In order to increase the frequency with which the desired mutation is isolated, a number of selection techniques have been described. These selection techniques are generally directed to a method for constructing a mutation in DNA by hybridizing a section of parent DNA with a synthetic oligonucleotide which is mostly complementary to the parent DNA strand, but has one or more base pair mismatches at the desired point of mutation. This hybridized DNA strand is transformed into a bacterial host where the hybridized DNA strand can replicate, with the strand having the mismatch serving as the template for the desired mutation. The problem that exists at this point is that mutant and non-mutant strands of DNA are present and the mutant strand must be isolated.
Kramer, et al. (1984, Nucleic Acids Res. 12, 9441-9456) describe a method for introducing mutations into recombinant genomes of filamentous phage M13 ssDNA. The method involves the construction of a double-stranded "gapped duplex" DNA where the (+) longer strand parent DNA has two amber mutations which prevent it from replicating in a non-suppressing host. An "amber mutation" is a class of suppressible mutations that results in the creation of a UAG codon in mRNA. This codon normally signifies translation termination, so that polypeptide synthesis stops at the amber site. The shorter (-) DNA strand has the two amber mutations removed. When a mismatched synthetic oligonucleotide is hybridized to the single stranded DNA in the gap of the gapped duplex and connected with the rest of the (-) strand, the newly constructed (-) strand can replicate in a non-suppressing host. For this reason, the parent (+) strand with the amber mutations can be selected against the newly constructed (-) strand. Kramer, et al. report mutant recovery of 70 percent or more. A drawback of this system is that the complementary strand of the restriction fragment can compete with the ssDNA for hybridization, and the reannealed fragment can create a background of non-mutant plaques.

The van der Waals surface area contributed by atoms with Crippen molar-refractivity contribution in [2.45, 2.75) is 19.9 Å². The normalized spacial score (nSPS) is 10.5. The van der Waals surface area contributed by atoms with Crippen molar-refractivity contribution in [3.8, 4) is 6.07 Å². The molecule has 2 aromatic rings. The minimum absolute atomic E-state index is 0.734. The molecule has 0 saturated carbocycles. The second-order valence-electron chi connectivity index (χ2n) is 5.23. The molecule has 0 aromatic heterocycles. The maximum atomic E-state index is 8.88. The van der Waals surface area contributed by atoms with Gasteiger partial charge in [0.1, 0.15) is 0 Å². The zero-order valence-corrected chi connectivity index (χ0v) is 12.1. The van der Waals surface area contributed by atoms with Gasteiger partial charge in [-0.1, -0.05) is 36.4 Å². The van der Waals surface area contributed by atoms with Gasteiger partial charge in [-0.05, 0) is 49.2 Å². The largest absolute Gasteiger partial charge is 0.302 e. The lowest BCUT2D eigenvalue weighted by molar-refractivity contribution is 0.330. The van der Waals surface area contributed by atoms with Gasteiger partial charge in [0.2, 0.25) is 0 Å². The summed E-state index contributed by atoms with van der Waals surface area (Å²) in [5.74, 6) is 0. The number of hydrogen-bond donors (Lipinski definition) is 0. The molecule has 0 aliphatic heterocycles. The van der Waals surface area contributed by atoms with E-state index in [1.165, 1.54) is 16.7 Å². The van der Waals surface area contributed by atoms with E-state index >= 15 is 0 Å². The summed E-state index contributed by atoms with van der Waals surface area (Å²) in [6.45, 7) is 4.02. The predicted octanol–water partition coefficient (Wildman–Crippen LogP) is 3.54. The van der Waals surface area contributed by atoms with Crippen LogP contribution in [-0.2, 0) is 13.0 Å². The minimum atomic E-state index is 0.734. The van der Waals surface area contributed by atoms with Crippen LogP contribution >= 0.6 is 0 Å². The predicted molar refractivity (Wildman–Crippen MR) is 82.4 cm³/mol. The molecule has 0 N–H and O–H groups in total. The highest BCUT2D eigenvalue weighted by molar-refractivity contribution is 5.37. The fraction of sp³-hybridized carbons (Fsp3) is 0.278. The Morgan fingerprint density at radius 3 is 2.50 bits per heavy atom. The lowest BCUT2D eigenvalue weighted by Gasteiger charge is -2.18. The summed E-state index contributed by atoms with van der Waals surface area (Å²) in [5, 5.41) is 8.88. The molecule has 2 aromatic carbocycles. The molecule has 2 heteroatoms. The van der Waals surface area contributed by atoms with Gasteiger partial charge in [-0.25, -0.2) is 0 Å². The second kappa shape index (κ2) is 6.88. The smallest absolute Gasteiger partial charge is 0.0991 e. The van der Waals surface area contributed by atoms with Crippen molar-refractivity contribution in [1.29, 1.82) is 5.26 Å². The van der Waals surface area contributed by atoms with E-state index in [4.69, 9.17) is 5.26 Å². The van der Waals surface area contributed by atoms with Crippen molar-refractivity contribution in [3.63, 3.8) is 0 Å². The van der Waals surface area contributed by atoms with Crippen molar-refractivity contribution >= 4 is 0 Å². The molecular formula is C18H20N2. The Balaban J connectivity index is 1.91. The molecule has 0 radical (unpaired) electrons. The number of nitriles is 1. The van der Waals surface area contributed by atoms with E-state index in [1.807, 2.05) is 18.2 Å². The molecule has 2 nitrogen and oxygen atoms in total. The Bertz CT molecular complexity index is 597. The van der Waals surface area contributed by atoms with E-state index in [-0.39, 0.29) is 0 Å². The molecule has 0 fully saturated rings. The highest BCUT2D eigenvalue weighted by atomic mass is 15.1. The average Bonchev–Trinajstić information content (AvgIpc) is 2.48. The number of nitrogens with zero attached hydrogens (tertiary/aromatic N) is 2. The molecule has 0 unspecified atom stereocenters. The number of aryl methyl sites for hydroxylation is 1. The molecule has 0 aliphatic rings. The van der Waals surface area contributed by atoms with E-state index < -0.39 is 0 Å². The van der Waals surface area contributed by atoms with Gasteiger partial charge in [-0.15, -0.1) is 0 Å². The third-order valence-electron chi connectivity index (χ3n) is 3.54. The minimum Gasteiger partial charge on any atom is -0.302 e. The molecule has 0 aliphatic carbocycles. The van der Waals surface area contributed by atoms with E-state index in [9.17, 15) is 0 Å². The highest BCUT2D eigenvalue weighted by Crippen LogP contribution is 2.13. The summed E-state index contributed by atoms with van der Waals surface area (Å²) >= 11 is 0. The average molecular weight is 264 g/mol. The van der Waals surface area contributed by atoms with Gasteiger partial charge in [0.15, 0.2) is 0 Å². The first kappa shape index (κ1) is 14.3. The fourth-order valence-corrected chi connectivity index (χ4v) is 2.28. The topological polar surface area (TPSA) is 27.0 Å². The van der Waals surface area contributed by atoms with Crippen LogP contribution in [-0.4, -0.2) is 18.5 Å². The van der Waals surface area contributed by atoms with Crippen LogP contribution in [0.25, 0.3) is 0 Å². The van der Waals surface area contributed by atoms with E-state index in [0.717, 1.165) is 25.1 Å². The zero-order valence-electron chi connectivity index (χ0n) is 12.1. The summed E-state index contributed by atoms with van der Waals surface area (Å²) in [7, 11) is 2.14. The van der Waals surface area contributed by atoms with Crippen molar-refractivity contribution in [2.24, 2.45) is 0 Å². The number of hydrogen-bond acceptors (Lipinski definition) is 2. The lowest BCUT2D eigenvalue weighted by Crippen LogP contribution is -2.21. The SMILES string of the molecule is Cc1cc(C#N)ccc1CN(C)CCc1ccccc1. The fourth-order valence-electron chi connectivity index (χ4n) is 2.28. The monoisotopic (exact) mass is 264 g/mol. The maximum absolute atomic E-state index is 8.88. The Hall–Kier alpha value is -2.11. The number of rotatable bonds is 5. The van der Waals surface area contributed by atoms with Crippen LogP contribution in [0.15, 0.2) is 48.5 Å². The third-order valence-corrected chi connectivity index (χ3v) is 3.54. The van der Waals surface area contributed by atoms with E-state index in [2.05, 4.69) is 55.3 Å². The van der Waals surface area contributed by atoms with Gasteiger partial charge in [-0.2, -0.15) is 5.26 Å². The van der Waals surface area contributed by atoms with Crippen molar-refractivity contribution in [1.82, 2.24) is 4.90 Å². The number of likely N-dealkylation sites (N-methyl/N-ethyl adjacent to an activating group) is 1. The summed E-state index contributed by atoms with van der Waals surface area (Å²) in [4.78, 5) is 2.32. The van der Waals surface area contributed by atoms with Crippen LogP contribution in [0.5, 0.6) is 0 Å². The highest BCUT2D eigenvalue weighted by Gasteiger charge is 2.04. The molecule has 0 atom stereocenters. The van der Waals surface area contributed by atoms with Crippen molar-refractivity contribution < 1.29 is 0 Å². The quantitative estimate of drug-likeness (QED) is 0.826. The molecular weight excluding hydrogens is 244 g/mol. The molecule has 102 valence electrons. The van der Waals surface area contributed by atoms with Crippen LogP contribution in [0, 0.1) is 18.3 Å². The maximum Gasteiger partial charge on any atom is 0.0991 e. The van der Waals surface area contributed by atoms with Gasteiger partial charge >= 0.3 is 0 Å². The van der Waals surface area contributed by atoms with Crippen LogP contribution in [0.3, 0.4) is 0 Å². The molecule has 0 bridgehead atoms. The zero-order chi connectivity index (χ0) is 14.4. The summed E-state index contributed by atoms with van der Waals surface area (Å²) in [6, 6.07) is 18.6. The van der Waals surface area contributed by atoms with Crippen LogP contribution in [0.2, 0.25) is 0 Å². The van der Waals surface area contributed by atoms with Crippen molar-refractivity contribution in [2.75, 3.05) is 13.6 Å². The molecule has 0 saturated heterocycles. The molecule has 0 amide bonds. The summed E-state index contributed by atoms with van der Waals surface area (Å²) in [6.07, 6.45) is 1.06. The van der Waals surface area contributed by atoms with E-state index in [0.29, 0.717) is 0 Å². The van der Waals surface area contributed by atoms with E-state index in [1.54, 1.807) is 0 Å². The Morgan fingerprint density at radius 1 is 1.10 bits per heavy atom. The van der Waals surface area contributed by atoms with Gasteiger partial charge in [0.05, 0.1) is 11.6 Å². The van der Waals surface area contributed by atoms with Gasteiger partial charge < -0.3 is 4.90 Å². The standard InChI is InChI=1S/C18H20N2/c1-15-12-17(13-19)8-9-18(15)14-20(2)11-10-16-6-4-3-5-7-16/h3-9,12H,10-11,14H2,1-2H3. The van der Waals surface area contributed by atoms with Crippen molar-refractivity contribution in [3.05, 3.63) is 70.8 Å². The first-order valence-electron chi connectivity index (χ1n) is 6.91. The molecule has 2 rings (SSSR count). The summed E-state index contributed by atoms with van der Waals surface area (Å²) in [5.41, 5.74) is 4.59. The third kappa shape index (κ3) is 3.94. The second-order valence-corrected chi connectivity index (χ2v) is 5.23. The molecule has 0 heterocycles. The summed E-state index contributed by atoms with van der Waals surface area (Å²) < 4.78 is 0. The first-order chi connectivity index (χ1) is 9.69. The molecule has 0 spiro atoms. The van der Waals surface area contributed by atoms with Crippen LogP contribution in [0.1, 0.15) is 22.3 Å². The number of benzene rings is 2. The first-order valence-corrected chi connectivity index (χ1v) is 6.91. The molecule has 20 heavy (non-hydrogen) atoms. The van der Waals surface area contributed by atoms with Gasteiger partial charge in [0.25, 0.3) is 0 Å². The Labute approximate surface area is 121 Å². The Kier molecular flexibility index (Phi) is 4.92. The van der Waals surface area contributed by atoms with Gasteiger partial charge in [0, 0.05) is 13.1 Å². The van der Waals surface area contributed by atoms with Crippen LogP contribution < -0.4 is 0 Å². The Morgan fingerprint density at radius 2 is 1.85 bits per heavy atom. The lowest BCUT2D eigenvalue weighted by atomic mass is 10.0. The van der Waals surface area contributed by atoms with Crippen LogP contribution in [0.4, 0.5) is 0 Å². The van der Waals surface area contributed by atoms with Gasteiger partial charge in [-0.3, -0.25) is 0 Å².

Another selection strategy is based on the method of Kunkel (1985, Proc. Natl. Acad. Sci. 82, 488-492) and Kunkel, et al. (1987 Methods Enzymol. 154, 367-382). In this scheme ssDNA is prepared in a special E. coli host which is dut- ung-. This phenotype results in the occasional substitution of uracil for thymidine in the DNA strand. Mutagenesis is performed in the usual manner by hybridizing a mismatched oligonucleotide to the ssDNA template and filling in the outside strand with DNA polymerase. When this molecule is transformed into a dut+ ung+ E. coli strain, the inside strand containing the uracil substitutions is cleaved and destroyed, leaving only the mutant strand intact. However, a low number of transformants is generally obtained.